Following the initial investigation, I worked the replacement instruments I found into a replacement table for the purposes of playback and composition. Since I've had the question asked already in-person: "Why does that even matter?" It matters because there are TONS of instruments in the world. If you don't start with just the ones FFT used, it's probably unlikely that you'll use anything like them unless you're skilled at writing music in the style of someone else in the first place. Furthermore, FFT instruments are synthesized, which means you couldn't even hope to find some of them without finding the source material (i.e. reverse-engineering the game) and programming a similar synthesized instrument yourself. So, this is a feature that attempts to offer you a pool of FFT-sounding instruments (without crippling you into only using them) for the purpose of writing songs/music/sound effects that mimic FFT's signature sound (re: low quality audio, massive reverb).

Did you listen to the music I linked yet? As you likely realized, it's all one piece. What changes is the musical theory foundation of: (1) tempo, (2) key (i.e. note like "C"), (3) octave, and (4) scale. These changes have the added benefit of providing an emotional characteristic, like "fear". So, "fear" becomes one configuration for the piece. Meaning, you can ask the engine to play a song like this (i.e. MIDI) in its "fear" configuration. Obviously, you'd have to set this stuff up ahead of time to make sure it sounds good, but the point is that you no longer have to think in terms of music after the initial composition is written; you can think in terms of what it lends itself to emotionally! That's a feature triple-A games have (ex. PSO2), and now so do you -- and it's orchestral-sounding (rather than electronic)!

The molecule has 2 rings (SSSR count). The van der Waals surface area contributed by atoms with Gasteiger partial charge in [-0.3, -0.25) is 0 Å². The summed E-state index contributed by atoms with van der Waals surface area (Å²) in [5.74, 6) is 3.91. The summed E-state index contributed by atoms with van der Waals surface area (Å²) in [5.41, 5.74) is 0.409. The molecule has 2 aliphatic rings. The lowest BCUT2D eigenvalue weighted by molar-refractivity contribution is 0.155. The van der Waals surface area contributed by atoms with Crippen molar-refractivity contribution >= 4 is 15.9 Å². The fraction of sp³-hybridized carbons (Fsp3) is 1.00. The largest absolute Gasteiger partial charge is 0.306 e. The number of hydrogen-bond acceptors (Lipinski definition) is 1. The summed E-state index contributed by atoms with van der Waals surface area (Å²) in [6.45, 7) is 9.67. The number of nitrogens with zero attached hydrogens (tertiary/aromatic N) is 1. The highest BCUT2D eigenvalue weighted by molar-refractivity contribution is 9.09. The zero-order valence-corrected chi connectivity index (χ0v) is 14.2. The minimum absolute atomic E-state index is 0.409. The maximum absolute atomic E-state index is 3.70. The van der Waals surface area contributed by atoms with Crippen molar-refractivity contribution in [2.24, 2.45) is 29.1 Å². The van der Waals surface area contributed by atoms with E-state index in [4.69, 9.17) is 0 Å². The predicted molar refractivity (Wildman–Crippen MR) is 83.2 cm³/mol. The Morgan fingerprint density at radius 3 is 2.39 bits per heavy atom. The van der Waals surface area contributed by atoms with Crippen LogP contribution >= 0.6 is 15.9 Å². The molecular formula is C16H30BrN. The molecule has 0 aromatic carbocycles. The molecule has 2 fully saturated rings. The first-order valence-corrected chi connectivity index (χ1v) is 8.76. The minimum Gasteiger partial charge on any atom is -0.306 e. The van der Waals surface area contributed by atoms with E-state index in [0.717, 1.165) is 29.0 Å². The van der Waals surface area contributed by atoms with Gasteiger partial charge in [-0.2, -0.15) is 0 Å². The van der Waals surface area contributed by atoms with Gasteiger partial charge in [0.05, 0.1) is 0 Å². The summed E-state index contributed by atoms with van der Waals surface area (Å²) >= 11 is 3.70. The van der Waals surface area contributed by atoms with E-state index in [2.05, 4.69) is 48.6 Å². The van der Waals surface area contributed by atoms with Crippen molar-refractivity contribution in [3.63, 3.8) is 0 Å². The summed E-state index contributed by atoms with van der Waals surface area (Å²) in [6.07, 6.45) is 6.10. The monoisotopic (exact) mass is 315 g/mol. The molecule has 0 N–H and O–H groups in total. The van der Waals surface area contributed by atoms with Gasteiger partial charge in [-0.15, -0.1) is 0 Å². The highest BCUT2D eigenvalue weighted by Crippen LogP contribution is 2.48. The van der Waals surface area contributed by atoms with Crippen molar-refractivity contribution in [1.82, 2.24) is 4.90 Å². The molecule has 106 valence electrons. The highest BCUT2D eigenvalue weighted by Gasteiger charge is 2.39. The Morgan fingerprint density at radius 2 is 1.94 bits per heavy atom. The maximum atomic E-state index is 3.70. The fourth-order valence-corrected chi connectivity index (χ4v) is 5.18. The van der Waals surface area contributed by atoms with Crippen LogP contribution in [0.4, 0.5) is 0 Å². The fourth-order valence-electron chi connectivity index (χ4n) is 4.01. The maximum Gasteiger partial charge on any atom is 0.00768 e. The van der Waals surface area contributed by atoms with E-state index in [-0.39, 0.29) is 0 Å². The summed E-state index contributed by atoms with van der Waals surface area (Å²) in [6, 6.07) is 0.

Thanks for listening and staying interested in Tethical.


Since I don't want to make another post (information is over on twitter anyway), I rewrote gamepad support to use SDL2 (what Steam's Big Picture uses) since someone wrote a Python wrapper for it.

PSX FFT Hacking / Waveform/Instrument Injection
« on: July 04, 2014, 06:35:12 AM »
New instruments in FFT!


Have not decoded the actual definitions for instruments yet. Have managed to replace the wave data (WAVESET.WD) that they operate on.

Involved files:
  • WAVESET.WD (wave data)
  • The ISO it's on.

  • Drag WAVESET.WD into the PSound program.
  • PSound will show 85 waves (0..84).
  • Pick the sound you want to replace.
  • Export the sound (after configuring PSound to not add extra lead out).
  • Document how long the sound is for reference in picking a replacement .WAV file (NOTE: .WAV file should be 22050Hz, 16-bit PCM).
  • Open WAVESET.WD in a hex editor.
  • The first waveform in that file is at 0x0b40; you can identify waves after this point in the file by a sequence of 16 or more consecutive empty bytes; the data streams start as soon as the first non-zero 2-byte set is encountered (like 0x00 0x02 or 0x05 0x02).